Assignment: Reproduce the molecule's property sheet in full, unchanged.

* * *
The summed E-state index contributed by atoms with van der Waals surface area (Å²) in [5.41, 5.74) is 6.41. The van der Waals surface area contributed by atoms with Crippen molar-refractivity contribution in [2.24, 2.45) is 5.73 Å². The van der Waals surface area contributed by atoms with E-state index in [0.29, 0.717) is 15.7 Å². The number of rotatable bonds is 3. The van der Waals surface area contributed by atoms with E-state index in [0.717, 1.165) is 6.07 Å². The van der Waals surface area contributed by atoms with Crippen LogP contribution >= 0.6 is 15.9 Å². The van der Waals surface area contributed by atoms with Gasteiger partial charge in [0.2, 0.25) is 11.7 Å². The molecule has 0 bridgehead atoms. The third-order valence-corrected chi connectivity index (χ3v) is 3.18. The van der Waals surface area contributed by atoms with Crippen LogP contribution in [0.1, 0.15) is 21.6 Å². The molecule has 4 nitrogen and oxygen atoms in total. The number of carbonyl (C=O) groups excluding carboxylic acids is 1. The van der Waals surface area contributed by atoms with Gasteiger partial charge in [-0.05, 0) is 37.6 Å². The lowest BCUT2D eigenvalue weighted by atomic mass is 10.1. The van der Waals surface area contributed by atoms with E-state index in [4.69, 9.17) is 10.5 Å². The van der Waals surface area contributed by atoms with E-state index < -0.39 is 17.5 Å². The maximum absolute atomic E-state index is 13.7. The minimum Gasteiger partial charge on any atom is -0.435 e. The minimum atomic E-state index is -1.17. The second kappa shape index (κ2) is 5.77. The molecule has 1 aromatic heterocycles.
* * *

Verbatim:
The summed E-state index contributed by atoms with van der Waals surface area (Å²) in [5.41, 5.74) is 6.41. The van der Waals surface area contributed by atoms with Crippen molar-refractivity contribution in [2.24, 2.45) is 5.73 Å². The van der Waals surface area contributed by atoms with E-state index in [0.29, 0.717) is 15.7 Å². The number of rotatable bonds is 3. The van der Waals surface area contributed by atoms with E-state index in [0.717, 1.165) is 6.07 Å². The van der Waals surface area contributed by atoms with Crippen LogP contribution >= 0.6 is 15.9 Å². The van der Waals surface area contributed by atoms with Gasteiger partial charge in [0.2, 0.25) is 11.7 Å². The molecule has 0 bridgehead atoms. The third-order valence-corrected chi connectivity index (χ3v) is 3.18. The van der Waals surface area contributed by atoms with Crippen LogP contribution in [0.1, 0.15) is 21.6 Å². The molecule has 4 nitrogen and oxygen atoms in total. The number of carbonyl (C=O) groups excluding carboxylic acids is 1. The van der Waals surface area contributed by atoms with Gasteiger partial charge in [-0.05, 0) is 37.6 Å². The lowest BCUT2D eigenvalue weighted by atomic mass is 10.1. The van der Waals surface area contributed by atoms with E-state index in [4.69, 9.17) is 10.5 Å². The van der Waals surface area contributed by atoms with E-state index < -0.39 is 17.5 Å². The maximum absolute atomic E-state index is 13.7. The minimum Gasteiger partial charge on any atom is -0.435 e. The minimum atomic E-state index is -1.17. The second kappa shape index (κ2) is 5.77. The molecule has 1 aromatic heterocycles.